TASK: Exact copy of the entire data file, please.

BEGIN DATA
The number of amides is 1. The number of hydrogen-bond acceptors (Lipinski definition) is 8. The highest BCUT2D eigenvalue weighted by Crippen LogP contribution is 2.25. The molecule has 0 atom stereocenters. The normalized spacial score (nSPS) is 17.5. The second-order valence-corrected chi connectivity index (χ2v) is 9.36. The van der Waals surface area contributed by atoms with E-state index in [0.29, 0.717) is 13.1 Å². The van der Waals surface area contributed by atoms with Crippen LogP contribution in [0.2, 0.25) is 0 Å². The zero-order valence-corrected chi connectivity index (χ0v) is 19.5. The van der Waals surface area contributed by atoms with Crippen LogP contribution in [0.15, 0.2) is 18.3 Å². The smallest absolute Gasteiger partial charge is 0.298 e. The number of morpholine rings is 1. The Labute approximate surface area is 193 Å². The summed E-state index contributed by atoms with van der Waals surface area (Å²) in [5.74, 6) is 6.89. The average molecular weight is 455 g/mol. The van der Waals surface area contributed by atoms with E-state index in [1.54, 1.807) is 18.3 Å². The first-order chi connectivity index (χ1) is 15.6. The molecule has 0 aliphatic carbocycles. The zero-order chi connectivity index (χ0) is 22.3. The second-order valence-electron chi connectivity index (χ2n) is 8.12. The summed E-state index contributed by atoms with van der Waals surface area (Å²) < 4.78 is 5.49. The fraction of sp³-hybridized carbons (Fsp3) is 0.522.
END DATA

The number of amides is 1. The number of hydrogen-bond acceptors (Lipinski definition) is 8. The highest BCUT2D eigenvalue weighted by Crippen LogP contribution is 2.25. The molecule has 0 atom stereocenters. The normalized spacial score (nSPS) is 17.5. The second-order valence-corrected chi connectivity index (χ2v) is 9.36. The van der Waals surface area contributed by atoms with E-state index in [0.29, 0.717) is 13.1 Å². The van der Waals surface area contributed by atoms with Crippen LogP contribution in [0.2, 0.25) is 0 Å². The zero-order valence-corrected chi connectivity index (χ0v) is 19.5. The van der Waals surface area contributed by atoms with Crippen LogP contribution in [0.15, 0.2) is 18.3 Å². The smallest absolute Gasteiger partial charge is 0.298 e. The number of morpholine rings is 1. The Labute approximate surface area is 193 Å². The summed E-state index contributed by atoms with van der Waals surface area (Å²) in [5.74, 6) is 6.89. The average molecular weight is 455 g/mol. The van der Waals surface area contributed by atoms with E-state index in [1.54, 1.807) is 18.3 Å². The first-order chi connectivity index (χ1) is 15.6. The molecule has 0 aliphatic carbocycles. The zero-order chi connectivity index (χ0) is 22.3. The second-order valence-electron chi connectivity index (χ2n) is 8.12. The summed E-state index contributed by atoms with van der Waals surface area (Å²) < 4.78 is 5.49. The fraction of sp³-hybridized carbons (Fsp3) is 0.522.